I wonder if suffering’s harvest can fit into one poem,
if a child’s last, abandoned cry
can inhabit a finite number of words?
Did you know that when a mother feels the squeeze of her labor,
when she allows her muscular womb its mighty scream,
she calls forth winged endorphins to soothe her baby’s passage?
Did you know that when she refuses the pain
she gifts her child with a first taste of hell?
Here the suffering can be quantified,
can be given measure and meaning.
Here it gathers light and possibility.
Here there be metaphors aplenty.
But in small homes around the world—
homes smelling of rancid oil and offal,
homes made of castoffs and cardboard,
children lie awake at night
worrying about their parents,
or their lack of parents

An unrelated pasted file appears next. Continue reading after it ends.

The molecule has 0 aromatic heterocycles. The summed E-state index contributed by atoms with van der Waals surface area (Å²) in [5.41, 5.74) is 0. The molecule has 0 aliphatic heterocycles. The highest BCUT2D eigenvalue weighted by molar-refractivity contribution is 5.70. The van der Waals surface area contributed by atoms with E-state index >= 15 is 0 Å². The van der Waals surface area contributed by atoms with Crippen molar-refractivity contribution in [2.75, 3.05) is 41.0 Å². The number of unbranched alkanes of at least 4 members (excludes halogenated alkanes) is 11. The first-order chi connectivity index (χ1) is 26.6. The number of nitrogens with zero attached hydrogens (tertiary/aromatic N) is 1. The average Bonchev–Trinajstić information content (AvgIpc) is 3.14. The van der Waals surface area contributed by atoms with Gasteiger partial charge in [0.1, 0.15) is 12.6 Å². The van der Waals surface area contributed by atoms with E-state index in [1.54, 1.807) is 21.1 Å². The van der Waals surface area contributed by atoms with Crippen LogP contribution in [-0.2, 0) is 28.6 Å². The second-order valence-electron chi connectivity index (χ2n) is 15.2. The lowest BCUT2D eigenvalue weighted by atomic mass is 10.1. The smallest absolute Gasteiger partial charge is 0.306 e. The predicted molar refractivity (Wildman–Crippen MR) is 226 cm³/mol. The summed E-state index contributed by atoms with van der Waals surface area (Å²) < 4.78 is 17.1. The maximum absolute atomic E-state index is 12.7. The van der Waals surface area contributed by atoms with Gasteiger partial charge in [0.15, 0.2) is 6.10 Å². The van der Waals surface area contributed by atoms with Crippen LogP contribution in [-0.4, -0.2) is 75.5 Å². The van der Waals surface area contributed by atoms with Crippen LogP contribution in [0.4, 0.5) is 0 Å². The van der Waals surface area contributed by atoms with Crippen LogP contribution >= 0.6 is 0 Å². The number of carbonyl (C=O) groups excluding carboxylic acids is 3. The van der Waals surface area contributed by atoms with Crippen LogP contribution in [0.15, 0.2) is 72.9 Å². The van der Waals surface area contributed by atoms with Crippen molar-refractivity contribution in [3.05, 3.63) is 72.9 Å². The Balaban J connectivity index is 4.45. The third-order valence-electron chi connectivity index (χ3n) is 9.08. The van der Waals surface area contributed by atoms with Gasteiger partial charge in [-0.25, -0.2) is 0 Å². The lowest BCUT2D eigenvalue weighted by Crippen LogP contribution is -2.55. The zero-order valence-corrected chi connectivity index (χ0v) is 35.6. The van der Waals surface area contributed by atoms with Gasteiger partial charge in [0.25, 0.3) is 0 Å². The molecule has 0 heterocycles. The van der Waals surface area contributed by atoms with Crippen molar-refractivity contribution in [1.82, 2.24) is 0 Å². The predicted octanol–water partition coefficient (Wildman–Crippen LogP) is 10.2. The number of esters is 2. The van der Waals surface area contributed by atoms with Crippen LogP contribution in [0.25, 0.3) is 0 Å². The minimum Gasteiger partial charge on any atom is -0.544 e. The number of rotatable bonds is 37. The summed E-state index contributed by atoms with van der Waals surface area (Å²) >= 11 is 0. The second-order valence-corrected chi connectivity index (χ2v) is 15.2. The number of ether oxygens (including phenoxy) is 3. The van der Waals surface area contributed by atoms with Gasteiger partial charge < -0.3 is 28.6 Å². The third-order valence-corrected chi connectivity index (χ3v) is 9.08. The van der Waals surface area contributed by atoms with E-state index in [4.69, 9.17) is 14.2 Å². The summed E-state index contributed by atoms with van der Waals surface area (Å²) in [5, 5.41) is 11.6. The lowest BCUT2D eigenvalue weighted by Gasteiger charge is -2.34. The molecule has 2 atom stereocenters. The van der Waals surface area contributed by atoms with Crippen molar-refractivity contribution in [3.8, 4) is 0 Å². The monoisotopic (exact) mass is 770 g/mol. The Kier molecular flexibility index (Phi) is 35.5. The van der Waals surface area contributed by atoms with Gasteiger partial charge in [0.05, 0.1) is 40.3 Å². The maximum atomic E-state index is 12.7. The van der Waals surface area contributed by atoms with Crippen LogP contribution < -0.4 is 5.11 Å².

or their siblings
or their empty stomachs.
They grow hard shells around their little hearts to keep out the rain
and they grow into hard people who build small houses full of offal.
Here I lose the string of the poem.
The metaphor roams through crooked streets
and I can’t find the map.
I want to find some sweetness
even on mean streets, but I fall helpless
at the feet of all those little children.
And as I fight to keep this pain out of my life,
do I also keep small winged creatures from
flying out into a world a-borning?